Countries with capital punishment generally won't execute a pregnant woman so as to not make the innocent baby pay for her crime. In the 17th to 19th century in England, male jailers in women's prisons had a nice secondary income providing the pregnancies.
Seemingly nearly every female receiving a death sentence in this period would 'plead her belly'- i.e., claim to be pregnant, just in case. Even if it was unlikely, it would delay the case for a few weeks until she got her period.
Or she could be examined by a team of up to twelve (!) midwives, to see whether she was actually pregnant. This, sadly for the child, was not always accurate.
Battle Angel Alita: In addition to the Crapsack World of The Scrapyard where villains have no qualms about killing children, there's also the infant-meat-fancying Venusians and the "Methuzalized" space colonists who regard "the next generation as a threat, not a promise" and regularly send death squads after children. There's also the Child Soldiers of Jeru/Ketheres, who Alita and her new friends from Mars try to save a day too late, and the orphans on the Space Karate guy's planet.
Kentaro Miura shows repeatedly in the Berserk manga that children do not get special immunity from the horrors of the story's universe.
The dead body of a little boy can be seen among the victims of the bandit leader from the first major story arc.
Later in the second arc Guts is given a ride by a kind priest and a young girl who he takes care of. The three are attacked by demonically possessed skeletons and the young girl Collette is brutally killed. She then returns possessed and kills the priest before going after Guts along with the rest of the undead. Guts then has to kill her again, along with the rest of the skeletons.
After becoming separated from the rest of the Hawks during an earlier battle, Casca reveals to Guts that long before he joined them a young boy who acted as a page to the mercenary band was killed in battle. She says it is the first time that she truly saw Griffith be disturbed and depressed by something and later is shown to have deeply affected Griffith mentally.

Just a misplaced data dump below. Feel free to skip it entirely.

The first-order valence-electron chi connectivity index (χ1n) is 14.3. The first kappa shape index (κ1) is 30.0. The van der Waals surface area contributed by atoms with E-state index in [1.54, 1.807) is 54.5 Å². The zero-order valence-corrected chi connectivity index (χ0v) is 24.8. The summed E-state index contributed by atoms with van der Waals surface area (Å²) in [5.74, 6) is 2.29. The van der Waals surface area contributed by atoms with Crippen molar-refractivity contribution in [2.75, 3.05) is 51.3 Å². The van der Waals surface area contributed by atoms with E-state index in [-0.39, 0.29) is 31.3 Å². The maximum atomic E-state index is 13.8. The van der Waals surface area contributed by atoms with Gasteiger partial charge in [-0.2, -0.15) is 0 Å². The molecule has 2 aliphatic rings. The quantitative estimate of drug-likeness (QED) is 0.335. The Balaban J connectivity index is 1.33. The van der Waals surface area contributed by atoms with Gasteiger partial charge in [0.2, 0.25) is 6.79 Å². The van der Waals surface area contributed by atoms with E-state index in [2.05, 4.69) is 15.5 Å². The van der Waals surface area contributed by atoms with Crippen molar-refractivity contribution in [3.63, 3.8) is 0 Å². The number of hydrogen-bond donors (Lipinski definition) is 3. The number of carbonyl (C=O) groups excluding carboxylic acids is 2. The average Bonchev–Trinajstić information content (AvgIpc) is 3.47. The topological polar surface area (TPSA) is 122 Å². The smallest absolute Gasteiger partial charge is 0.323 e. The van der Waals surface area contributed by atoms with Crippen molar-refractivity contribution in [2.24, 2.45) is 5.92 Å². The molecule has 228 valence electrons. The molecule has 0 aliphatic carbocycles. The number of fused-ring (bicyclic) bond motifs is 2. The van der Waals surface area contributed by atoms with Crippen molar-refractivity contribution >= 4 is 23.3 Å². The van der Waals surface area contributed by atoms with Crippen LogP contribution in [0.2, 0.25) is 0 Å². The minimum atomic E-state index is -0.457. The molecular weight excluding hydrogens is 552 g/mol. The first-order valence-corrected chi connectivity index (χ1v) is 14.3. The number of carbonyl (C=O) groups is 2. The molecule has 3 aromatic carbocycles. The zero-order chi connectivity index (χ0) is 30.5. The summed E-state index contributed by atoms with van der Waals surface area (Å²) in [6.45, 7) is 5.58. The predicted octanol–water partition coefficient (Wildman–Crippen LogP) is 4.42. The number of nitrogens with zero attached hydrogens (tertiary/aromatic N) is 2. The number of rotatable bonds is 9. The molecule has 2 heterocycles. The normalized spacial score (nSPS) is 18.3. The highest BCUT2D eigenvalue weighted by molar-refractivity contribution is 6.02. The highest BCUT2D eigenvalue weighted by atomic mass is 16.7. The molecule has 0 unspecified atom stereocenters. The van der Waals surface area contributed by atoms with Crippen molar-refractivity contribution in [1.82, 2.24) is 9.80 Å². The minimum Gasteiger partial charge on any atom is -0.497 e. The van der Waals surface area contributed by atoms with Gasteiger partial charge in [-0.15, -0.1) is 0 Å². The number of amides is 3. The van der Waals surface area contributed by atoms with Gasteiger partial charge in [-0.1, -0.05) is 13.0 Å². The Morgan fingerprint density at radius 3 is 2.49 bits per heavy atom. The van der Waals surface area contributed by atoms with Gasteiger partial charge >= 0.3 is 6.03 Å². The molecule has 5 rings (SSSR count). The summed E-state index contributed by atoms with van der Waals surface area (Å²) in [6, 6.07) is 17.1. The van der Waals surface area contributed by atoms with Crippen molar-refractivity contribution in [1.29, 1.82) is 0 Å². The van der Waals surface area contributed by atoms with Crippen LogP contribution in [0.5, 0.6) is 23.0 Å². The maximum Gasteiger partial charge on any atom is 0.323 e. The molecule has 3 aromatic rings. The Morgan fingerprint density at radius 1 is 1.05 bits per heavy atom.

During the Band of the Hawks arc, Guts carries out an assassination order by Griffith on the King's brother and then is forced to kill the brother's young son because the boy saw too much, an act that shakes him up terribly — not the very least because the boy reminded Guts of...well, himself when he was the kid's age.
Judeau later points out that the son was being groomed to marry the Princess who Griffith also wished to marry (as it was the most direct path to become king). By having the boy killed, Griffith has a much easier shot at marrying the Princess and as such gaining his dream, so it is likely he planned for the boy to be there and Guts having to kill him. This turns out to be one of the factors which eventually led to Guts leaving the Hawks.
After rescuing Griffith after a year of torture the Band of the Hawk gets aid from a young family which includes several children who long supported the group. Shortly afterward, the Black Dog Knights, a group of soldiers composed of the worst rapists, murderers and criminals that Midland has to offer appear, having been sent by the King to kill Griffith. The group, led by Wyald, a truly nasty piece of work of an Apostle, question the mother before she and her family including the young children are raped and killed. And if that wasn't bad enough, they then proceed to dismember their bodies (yes, including the kids) and carry them naked on poles into battle with the Hawks, who are all disgusted at the sight.